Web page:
The model responses to the two perturbations in the initial setting with *β* = 0.2 are shown in Figs. 2c,e. In both cases the response is antisymmetric, has the same sign in each layer, and is stronger in the upper layer than in the lower layer. There is also a significant response in the wings in each case, suggesting that the response involves other aspects of the model besides the annular modes (which have little structure in the wings in this parameter setting). The gray lines in Figs. 2c,e mark the maximum of the model responses; a criterion that we have used to evaluate the performance of the FDT is the estimate of the response at these locations, which we term “maxΔ*u*.” This criterion is relevant if one is more interested in capturing the magnitude of the responses in the center of the domain than in the wings.

As *β* is increased, the responses become stronger and narrower. Focusing on the barotropic perturbation, we find a clear change in strength, shown by the black lines in Figs. 7a,c, which plot maxΔ*u* in each layer versus *β* (note the near linear relationship between the two variables). More detail concerning the structure of the responses is given by the black lines of Fig. 8, which show that besides the change in strength, the response is narrower in the center and stronger in the wings as *β* is increased. The baroclinic responses will be discussed in Fig. 16 and are similarly affected by increasing *β*.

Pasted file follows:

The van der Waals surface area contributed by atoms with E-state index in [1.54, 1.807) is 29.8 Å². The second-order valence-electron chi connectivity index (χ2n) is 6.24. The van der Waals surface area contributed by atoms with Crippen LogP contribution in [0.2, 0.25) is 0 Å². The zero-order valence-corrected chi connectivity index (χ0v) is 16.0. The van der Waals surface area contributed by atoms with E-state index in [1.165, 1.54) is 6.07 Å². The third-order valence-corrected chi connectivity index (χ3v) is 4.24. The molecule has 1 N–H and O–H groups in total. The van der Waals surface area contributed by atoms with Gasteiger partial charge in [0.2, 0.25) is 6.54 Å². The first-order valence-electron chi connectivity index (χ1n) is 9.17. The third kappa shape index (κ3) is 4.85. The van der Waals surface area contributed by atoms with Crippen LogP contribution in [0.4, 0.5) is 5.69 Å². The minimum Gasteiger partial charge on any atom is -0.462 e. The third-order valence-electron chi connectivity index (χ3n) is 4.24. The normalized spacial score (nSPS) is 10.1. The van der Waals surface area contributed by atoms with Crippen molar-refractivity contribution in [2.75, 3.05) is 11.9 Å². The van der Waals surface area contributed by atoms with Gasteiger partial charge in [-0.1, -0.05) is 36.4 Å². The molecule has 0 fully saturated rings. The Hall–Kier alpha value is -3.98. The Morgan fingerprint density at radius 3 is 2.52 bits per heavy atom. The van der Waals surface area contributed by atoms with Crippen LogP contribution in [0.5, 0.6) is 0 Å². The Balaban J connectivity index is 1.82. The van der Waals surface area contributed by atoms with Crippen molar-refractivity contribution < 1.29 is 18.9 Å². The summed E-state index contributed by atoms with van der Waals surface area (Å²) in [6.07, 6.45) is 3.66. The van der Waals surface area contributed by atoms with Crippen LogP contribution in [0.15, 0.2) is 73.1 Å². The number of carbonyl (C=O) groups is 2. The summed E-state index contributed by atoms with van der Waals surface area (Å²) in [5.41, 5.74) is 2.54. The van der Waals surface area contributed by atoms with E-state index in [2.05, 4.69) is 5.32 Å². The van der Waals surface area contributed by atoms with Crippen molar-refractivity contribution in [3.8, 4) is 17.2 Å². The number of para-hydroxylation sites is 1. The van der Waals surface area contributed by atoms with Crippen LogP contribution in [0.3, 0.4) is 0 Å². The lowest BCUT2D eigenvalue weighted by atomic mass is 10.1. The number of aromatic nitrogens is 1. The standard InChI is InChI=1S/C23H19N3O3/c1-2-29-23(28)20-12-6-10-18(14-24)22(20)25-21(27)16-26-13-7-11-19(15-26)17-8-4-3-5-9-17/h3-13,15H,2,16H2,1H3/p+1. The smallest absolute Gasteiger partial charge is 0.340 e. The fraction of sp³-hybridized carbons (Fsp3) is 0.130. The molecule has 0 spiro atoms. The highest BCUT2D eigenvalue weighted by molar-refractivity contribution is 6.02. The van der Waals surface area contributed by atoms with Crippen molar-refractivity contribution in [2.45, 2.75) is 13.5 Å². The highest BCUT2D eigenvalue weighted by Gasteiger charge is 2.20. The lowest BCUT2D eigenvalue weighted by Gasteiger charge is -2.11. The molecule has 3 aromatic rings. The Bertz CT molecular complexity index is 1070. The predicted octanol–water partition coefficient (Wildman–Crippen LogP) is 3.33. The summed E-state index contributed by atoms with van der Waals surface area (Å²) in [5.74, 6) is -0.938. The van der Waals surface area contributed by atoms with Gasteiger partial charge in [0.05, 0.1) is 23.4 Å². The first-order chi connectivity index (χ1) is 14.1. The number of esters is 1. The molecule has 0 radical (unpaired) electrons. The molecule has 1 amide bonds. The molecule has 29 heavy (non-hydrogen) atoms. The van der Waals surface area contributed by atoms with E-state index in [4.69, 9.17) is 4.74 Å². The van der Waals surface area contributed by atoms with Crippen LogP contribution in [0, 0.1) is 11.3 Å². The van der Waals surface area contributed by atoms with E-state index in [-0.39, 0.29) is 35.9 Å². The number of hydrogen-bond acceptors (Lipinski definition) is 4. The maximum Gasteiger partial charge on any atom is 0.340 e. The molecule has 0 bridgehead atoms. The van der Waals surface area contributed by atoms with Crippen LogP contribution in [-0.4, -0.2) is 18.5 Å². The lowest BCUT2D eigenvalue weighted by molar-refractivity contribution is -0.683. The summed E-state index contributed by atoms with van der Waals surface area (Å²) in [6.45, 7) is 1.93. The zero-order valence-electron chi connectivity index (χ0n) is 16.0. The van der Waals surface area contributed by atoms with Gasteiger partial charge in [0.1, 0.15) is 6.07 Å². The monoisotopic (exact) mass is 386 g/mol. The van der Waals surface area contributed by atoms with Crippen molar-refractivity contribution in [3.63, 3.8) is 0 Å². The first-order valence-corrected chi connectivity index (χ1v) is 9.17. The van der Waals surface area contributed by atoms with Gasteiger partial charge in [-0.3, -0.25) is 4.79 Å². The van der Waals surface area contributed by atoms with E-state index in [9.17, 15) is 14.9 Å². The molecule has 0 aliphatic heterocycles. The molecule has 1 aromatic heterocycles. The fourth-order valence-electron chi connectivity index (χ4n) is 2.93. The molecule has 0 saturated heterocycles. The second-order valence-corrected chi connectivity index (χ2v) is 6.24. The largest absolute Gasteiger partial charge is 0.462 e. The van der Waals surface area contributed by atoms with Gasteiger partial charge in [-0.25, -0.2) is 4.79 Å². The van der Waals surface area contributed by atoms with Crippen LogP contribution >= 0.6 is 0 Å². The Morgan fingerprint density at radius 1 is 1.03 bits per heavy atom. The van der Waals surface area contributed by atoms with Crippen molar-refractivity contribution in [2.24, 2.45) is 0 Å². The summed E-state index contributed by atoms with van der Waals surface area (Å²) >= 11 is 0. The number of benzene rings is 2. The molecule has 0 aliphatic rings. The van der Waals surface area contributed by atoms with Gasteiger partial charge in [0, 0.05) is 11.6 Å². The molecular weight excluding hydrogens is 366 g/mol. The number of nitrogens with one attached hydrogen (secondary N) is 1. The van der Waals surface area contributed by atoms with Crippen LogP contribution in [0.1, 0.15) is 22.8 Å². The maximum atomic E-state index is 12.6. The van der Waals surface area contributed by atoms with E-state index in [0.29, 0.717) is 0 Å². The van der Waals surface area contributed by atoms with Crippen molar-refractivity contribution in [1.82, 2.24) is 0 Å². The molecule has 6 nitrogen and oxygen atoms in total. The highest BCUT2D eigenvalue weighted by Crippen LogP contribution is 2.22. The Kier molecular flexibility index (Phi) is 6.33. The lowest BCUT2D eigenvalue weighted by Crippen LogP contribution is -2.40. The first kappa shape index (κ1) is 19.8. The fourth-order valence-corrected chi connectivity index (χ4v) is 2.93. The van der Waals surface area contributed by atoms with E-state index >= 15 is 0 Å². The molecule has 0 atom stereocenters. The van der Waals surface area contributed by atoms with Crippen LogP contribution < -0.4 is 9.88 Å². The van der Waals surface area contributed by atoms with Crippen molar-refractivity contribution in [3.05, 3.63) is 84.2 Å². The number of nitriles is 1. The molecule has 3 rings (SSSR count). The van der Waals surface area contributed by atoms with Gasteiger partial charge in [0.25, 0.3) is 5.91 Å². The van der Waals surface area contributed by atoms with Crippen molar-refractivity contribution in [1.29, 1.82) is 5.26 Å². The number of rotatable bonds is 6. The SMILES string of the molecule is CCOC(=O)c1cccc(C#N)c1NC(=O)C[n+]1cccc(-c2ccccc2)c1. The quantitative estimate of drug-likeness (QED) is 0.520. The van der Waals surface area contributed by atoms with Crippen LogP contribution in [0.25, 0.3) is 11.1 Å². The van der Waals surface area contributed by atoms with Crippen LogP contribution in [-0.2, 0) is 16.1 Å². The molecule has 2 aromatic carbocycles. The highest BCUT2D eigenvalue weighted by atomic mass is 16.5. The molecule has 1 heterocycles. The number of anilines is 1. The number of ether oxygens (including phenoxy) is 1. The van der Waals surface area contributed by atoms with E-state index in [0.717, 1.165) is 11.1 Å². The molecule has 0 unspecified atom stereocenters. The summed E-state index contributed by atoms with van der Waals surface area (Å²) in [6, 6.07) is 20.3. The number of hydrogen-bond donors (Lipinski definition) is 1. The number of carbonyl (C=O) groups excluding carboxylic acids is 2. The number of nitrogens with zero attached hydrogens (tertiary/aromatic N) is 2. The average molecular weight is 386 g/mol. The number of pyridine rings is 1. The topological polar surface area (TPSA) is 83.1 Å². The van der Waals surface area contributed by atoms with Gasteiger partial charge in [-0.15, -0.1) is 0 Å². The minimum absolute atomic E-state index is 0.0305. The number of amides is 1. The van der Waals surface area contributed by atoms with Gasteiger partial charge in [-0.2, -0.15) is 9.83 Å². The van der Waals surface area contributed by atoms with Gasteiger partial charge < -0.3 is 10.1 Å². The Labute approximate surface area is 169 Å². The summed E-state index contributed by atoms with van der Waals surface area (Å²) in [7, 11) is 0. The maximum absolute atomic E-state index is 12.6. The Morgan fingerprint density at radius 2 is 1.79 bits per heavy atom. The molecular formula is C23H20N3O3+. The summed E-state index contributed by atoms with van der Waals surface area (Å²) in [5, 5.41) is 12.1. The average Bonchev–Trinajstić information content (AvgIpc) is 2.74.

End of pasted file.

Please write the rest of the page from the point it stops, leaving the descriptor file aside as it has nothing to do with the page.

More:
(a) Variation of maxΔ*u* as *β* is increased (black circles) and the corresponding ensemble-mean FDT estimates for the upper layer using the leading EOF (blue triangles) and the first five antisymmetric EOFs (red diamonds). The shading is the plus or minus one standard deviation envelope while the straight lines represent linear least squares fits to the data. (b) As in (a), but for the RMS error instead of maxΔ*u*. (c),(d) As in (a),(b), but for the lower layer.

Citation: Journal of the Atmospheric Sciences 72, 8; 10.1175/JAS-D-14-0356.1

(a) Variation of maxΔ*u* as *β* is increased (black circles) and the corresponding ensemble-mean FDT estimates for the upper layer using the leading EOF (blue triangles) and the first five antisymmetric EOFs (red diamonds). The shading is the plus or minus one standard deviation envelope while the straight lines represent linear least squares fits to the data. (b) As in (a), but for the RMS error instead of maxΔ*u*. (c),(d) As in (a),(b), but for the lower layer.

Citation: Journal of the Atmospheric Sciences 72, 8; 10.1175/JAS-D-14-0356.1

(a) Variation of maxΔ*u* as *β* is increased (black circles) and the corresponding ensemble-mean FDT estimates for the upper layer using the leading EOF (blue triangles) and the first five antisymmetric EOFs (red diamonds). The shading is the plus or minus one standard deviation envelope while the straight lines represent linear least squares fits to the data. (b) As in (a), but for the RMS error instead of maxΔ*u*. (c),(d) As in (a),(b), but for the lower layer.

Citation: Journal of the Atmospheric Sciences 72, 8; 10.1175/JAS-D-14-0356.1

Comparison of upper-layer model responses to the barotropic perturbation for three values of *β* (black lines) and ensemble-mean FDT estimates using the leading coupled EOF (blue lines) in each case. The shading is plus or minus one standard deviation.

Citation: Journal of the Atmospheric Sciences 72, 8; 10.1175/JAS-D-14-0356.1